Chips, the Sequel
Intel woos Hollywood and nurtures the new-media
By Karen Kaplan, Times Staff Writer
Los Angeles Times, April 27, 1998
Plenty of others before Intel Corp. have come to Hollywood seeking
fame and fortune.
Of course, the Silicon Valley behemoth already has plenty of both--its
microprocessors run about 85% of all personal computers. But with
an ever more powerful line of Pentium processors and a voracious
appetite for new markets, Intel is hoping to improve on the record of
such Tinseltown darlings as Silicon Graphics and Apple Computer by
nurturing the fledgling new-media industry.
The Santa Clara-based company has courted such key institutions
as the American Film Institute and the Academy of Television Arts
and Sciences and outfitted with free PCs influential training grounds
like USC's School of Cinema-Television and the California Institute of
the Arts. Intel has also invested in many of the Tech Coast's most
In fact, Ron Whittier, Intel's senior vice president and general
manager for content, has become so immersed in Hollywood culture
that he even scored tickets to the Academy Awards last month.
"It's quite a show," Whittier said. "I'm sure all of that was being driven
by Intel architecture."
Whittier was kidding about the Oscars--but not about the company's
overall strategy. Its efforts to woo important members of Los Angeles'
entertainment and new-media scene have been focused on a
single-minded goal: to sell more microprocessors.
"If we could get a fraction of the entertainment industry embracing
technology, we think we could build some very exciting products
together," Whittier said.
"Obviously, it would be good for the entertainment industry's
business, and selling a whole bunch of high-performance digital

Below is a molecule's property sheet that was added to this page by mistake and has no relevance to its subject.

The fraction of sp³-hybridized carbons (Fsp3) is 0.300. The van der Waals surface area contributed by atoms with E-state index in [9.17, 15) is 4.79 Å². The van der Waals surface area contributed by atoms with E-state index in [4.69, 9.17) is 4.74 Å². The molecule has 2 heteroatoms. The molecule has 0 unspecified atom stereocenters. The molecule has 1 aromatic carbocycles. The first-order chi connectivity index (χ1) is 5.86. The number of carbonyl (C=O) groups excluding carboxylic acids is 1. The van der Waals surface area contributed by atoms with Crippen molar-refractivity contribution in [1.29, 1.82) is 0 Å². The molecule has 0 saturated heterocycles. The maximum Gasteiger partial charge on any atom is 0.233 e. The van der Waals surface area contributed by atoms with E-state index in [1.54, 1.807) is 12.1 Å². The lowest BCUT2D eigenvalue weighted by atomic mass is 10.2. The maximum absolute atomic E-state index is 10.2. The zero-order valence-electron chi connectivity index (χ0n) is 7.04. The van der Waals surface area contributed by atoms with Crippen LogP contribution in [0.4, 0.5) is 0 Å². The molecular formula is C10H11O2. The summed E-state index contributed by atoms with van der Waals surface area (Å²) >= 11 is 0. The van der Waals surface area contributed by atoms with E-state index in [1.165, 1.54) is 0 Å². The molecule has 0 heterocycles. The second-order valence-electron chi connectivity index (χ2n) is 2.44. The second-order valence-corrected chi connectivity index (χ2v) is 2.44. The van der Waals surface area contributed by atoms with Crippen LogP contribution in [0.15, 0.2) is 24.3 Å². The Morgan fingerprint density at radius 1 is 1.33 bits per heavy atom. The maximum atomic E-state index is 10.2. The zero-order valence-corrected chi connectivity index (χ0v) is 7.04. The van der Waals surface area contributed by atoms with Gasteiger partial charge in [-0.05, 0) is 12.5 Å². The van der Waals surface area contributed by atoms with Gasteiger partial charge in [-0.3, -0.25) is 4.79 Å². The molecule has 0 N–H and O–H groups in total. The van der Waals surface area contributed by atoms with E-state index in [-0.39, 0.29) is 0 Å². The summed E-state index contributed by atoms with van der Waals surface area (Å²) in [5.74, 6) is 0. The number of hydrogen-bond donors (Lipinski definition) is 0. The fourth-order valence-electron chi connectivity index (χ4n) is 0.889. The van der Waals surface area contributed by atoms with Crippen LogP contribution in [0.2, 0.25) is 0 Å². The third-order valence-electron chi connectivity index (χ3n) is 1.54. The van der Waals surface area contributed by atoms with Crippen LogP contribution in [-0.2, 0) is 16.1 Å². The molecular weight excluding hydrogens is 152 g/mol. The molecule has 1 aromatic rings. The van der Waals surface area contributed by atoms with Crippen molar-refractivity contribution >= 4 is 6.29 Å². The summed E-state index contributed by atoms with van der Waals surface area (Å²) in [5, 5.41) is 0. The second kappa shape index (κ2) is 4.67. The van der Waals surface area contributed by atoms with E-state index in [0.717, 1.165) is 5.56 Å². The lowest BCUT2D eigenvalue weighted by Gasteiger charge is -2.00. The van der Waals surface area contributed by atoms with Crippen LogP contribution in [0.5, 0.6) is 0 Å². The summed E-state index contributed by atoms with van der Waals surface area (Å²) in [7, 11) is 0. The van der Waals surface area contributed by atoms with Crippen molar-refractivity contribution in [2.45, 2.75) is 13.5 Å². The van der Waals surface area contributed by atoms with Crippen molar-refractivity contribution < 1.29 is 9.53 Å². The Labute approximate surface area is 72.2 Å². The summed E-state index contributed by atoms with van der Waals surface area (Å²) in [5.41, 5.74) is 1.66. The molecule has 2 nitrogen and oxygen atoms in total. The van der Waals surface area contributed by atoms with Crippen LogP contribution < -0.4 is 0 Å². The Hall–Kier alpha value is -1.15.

platforms for consumers would be great for Intel."
That strategy has led the chip-making giant to sink millions of dollars
in Southern California start-ups. Intel won't say how much of the $750
million it has invested in more than 100 companies across the
country has gone to local entertainment firms, but it has surely been
enough to make Intel one of the area's biggest venture capitalists. No
other company that can afford to make so many long-term
investments--such as Microsoft Corp. or IBM Corp.--has targeted the
entertainment industry with such intensity.
Equally important, beneficiaries say, is Intel's sharing of technical
expertise and the loan of engineers to help the people who make
entertainment fulfill their vision of a digital future.
"The money is not the key thing in the relationship," said Richard
Baskin, co-chairman of Santa Monica-based Intertainer, an
Intel-backed start-up that aims to deliver movies, television shows
and music to PCs. "Having the benefit of their thinking and knowledge
and experience is far more valuable than the dollars they invest --
although we're happy to have the dollars too."
Intel's adventures in Hollywood began in earnest in early 1996, when
the company decided to build a state-of-the-art multimedia lab at the
top-tier talent firm Creative Artists Agency. The CAA lab was
designed to show the creative community what computer technology